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New / Old broncos being made from new parts.

Slowleak

Bronco Guru
Joined
Sep 12, 2013
Messages
3,520
Theoretically, a person could buy a frame from TDK, have them stamp it with a known VIN, or possibly even a made up VIN. Then throw a new body it on it, order a warranty plate and door post sticker from Marti and build it out. Then take it to a state, such as Georgia that does not require a title, write up a bill of sale, get it registered, and sell it. Meanwhile a Bronco could be registered in another state to an unknowing owner under the same VIN. It’s no different than VIN cloning which is a big problem with stolen cars. That’s why frame stamping, or reusing a VIN, is illegal unless you go thru the DMV process.
 

bgaller

Jr. Member
Joined
Mar 3, 2018
Messages
124
I think the federal law is fairly clear on this that it's not illegal if it's not done in an attempt to defraud or further theft. It seems like it comes down to each state and what they allow:

If the replacement of a certification label that contains a VIN or the altering of a stamped VIN is not for the purpose of furthering theft or defrauding anyone, such action may not constitute a criminal violation of this statute. However, since Title 18 of the U.S.C. is administered by the U.S. Department of Justice, it may be advantageous for a consumer to present such questions to that agency before a VIN is removed, obliterated, tampered with, or altered.

Consumers should also be aware that 18 U.S.C. § 2321 makes it a crime to buy, receive, possess, or obtain control of, with intent to sell or otherwise dispose of, a motor vehicle or motor vehicle part, knowing that an identification number for such motor vehicle or part has been removed, obliterated, tampered with, or altered. However, this statute contains exceptions. One of these covers situations in which Other Federal Statutes May Make It a Crime to Change a VIN the removal, obliteration, tampering, or alteration is not a violation of 18 U.S.C. § 511. Furthermore, one exception to 18 U.S.C. § 511 covers situations in which a person “restores or replaces an identification number for such vehicle . . . in accordance with applicable State law.” In light of this, consumers should check with their State’s Attorney General before removing, obliterating, tampering with, or altering a VIN or replacing a certification label that contains a VIN.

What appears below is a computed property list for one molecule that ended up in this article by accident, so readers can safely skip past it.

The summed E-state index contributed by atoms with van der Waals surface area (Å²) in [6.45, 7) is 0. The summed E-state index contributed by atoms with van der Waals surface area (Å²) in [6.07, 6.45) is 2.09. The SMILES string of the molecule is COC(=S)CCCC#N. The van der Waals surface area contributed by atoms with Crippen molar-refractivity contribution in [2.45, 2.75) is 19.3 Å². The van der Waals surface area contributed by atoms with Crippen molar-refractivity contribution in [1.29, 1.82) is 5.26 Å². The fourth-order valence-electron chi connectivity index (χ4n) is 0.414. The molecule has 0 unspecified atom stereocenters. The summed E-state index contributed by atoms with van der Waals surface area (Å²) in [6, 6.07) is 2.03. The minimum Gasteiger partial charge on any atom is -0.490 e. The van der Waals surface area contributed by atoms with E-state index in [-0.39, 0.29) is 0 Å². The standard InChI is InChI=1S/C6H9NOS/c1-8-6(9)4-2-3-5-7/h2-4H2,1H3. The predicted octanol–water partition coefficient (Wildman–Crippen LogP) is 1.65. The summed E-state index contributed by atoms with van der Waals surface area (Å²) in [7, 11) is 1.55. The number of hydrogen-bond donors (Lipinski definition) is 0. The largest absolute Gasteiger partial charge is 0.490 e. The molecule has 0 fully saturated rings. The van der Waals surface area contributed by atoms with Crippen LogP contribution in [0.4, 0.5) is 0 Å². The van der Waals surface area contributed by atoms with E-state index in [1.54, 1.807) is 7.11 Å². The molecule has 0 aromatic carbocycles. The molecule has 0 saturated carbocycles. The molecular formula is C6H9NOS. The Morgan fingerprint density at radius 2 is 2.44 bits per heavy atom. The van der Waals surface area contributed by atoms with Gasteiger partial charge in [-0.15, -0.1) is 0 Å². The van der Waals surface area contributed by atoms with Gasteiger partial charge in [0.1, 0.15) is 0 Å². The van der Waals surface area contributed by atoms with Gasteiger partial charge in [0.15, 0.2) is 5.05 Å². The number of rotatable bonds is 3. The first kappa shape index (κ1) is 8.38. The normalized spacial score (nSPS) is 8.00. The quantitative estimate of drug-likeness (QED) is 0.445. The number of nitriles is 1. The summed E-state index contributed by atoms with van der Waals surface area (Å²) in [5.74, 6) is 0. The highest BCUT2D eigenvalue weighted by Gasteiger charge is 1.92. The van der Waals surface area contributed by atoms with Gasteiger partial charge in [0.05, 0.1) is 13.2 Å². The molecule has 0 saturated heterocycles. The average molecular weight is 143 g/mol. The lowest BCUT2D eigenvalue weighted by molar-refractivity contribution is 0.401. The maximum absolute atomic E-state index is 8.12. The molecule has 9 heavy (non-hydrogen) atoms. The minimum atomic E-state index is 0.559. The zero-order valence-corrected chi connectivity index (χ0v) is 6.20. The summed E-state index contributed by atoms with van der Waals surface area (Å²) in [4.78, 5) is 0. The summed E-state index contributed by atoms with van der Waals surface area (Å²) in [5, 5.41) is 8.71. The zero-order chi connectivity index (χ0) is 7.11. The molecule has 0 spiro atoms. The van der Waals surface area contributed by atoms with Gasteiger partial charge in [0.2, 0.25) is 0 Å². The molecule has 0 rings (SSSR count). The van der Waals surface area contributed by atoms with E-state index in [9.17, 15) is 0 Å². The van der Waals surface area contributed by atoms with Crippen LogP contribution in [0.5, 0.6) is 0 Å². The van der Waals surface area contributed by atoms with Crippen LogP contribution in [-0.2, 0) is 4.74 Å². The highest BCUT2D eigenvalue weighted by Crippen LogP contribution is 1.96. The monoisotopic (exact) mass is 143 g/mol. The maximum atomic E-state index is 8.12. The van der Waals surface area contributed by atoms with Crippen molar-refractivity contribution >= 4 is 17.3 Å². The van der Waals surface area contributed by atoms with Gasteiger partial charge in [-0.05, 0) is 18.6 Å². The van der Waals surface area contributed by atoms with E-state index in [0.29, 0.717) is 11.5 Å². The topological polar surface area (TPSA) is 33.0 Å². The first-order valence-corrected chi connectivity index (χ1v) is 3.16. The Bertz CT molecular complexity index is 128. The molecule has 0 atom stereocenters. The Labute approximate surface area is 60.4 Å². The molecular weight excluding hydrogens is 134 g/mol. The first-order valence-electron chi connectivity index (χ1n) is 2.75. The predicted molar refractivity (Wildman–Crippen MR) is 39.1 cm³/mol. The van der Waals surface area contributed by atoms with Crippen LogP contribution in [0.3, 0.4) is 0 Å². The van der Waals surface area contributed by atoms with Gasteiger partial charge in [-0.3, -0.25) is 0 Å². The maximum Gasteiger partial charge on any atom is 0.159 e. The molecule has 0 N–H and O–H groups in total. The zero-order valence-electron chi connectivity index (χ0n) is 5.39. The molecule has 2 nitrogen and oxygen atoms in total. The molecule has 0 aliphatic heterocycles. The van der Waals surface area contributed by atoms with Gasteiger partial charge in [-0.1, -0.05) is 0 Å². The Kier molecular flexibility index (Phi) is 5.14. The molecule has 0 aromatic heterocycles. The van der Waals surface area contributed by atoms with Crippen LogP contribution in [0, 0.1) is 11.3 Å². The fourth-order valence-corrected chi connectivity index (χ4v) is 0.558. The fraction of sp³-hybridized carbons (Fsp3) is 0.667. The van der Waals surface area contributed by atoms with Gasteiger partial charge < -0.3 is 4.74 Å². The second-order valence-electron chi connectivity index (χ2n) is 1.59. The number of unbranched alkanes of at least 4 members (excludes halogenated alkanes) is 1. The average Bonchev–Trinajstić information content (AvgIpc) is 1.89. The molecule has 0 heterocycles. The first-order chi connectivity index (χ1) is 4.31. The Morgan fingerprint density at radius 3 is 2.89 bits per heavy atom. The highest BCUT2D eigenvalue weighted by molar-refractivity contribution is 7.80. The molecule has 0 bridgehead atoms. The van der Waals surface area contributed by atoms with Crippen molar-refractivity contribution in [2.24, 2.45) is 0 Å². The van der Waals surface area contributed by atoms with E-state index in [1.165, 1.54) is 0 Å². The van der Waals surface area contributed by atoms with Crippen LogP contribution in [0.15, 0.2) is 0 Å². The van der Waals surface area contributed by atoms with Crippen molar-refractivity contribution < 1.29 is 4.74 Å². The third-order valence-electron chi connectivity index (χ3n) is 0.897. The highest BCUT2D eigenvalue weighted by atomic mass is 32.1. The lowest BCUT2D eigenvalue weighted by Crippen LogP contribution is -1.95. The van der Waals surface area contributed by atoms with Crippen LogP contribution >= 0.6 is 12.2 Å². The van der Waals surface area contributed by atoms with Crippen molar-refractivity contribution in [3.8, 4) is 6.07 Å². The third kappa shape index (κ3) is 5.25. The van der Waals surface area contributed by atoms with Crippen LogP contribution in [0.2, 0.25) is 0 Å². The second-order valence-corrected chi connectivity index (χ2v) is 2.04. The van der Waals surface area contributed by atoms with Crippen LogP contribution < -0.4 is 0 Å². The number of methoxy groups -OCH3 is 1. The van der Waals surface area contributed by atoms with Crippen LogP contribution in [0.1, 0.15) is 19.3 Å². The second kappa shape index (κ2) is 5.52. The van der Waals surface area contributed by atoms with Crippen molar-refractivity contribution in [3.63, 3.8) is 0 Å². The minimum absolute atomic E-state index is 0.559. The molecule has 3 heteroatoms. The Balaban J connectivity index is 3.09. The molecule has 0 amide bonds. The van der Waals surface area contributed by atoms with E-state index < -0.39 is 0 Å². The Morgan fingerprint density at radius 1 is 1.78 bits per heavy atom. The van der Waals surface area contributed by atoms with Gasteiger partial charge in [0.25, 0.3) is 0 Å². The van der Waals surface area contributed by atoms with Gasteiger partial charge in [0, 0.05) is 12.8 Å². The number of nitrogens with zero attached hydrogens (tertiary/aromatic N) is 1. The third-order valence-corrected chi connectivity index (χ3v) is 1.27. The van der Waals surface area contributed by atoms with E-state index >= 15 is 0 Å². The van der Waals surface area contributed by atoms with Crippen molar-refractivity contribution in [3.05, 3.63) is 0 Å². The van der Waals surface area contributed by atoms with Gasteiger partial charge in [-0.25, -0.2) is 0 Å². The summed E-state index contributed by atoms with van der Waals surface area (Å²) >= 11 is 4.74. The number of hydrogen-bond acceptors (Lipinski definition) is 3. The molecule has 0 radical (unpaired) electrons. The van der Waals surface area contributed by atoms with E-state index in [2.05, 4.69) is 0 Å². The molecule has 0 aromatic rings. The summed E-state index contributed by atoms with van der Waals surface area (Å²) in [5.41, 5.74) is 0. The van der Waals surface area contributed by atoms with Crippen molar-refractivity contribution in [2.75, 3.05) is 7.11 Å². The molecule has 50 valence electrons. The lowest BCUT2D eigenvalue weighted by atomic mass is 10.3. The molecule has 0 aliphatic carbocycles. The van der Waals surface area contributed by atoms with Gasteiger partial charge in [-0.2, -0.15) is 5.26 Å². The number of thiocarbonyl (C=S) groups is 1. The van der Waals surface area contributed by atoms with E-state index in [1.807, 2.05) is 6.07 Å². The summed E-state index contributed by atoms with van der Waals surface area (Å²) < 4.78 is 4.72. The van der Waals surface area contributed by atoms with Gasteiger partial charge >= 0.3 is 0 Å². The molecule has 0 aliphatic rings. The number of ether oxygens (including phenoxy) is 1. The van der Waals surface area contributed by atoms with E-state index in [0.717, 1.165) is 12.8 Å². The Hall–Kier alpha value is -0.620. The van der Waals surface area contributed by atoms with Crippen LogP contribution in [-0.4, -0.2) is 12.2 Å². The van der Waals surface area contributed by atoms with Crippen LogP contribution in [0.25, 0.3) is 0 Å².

https://www.nhtsa.gov/sites/nhtsa.gov/files/documents/vin_errors.pdf

Also, many states don't care about the frame VIN, they care about the PUBLIC VIN, which on these trucks is on the drivers B pillar. It's a little weird because you can obviously buy those from Marti, so I think their approach is flawed.
 

DirtDonk

Contributor
Bronco Guru
Joined
Nov 3, 2003
Messages
44,005
For Broncos it’s only on the B pillar after 69, or maybe it’s 70. Prior to that it was only on the warranty plate or the frame.
 

sprdv1

Contributor
REBEL
Joined
Mar 8, 2007
Messages
80,080
Theoretically, a person could buy a frame from TDK, have them stamp it with a known VIN, or possibly even a made up VIN. Then throw a new body it on it, order a warranty plate and door post sticker from Marti and build it out. Then take it to a state, such as Georgia that does not require a title, write up a bill of sale, get it registered, and sell it. Meanwhile a Bronco could be registered in another state to an unknowing owner under the same VIN. It’s no different than VIN cloning which is a big problem with stolen cars. That’s why frame stamping, or reusing a VIN, is illegal unless you go thru the DMV process.

yeah I can see that
 

DHaun

New Member
Joined
Aug 8, 2022
Messages
5
The textured powder coating on the frame rail is heavy texture, and probably near impossible to read the VIN even on an original frame without destroying the coating.
This is the passenger frame rail to the right of the engine.

Velocity Frame Rail textured
I am very familiar with Velocity, they do not powder coat over the VIN number on original frames. Most of their builds are on original frames as well.
 
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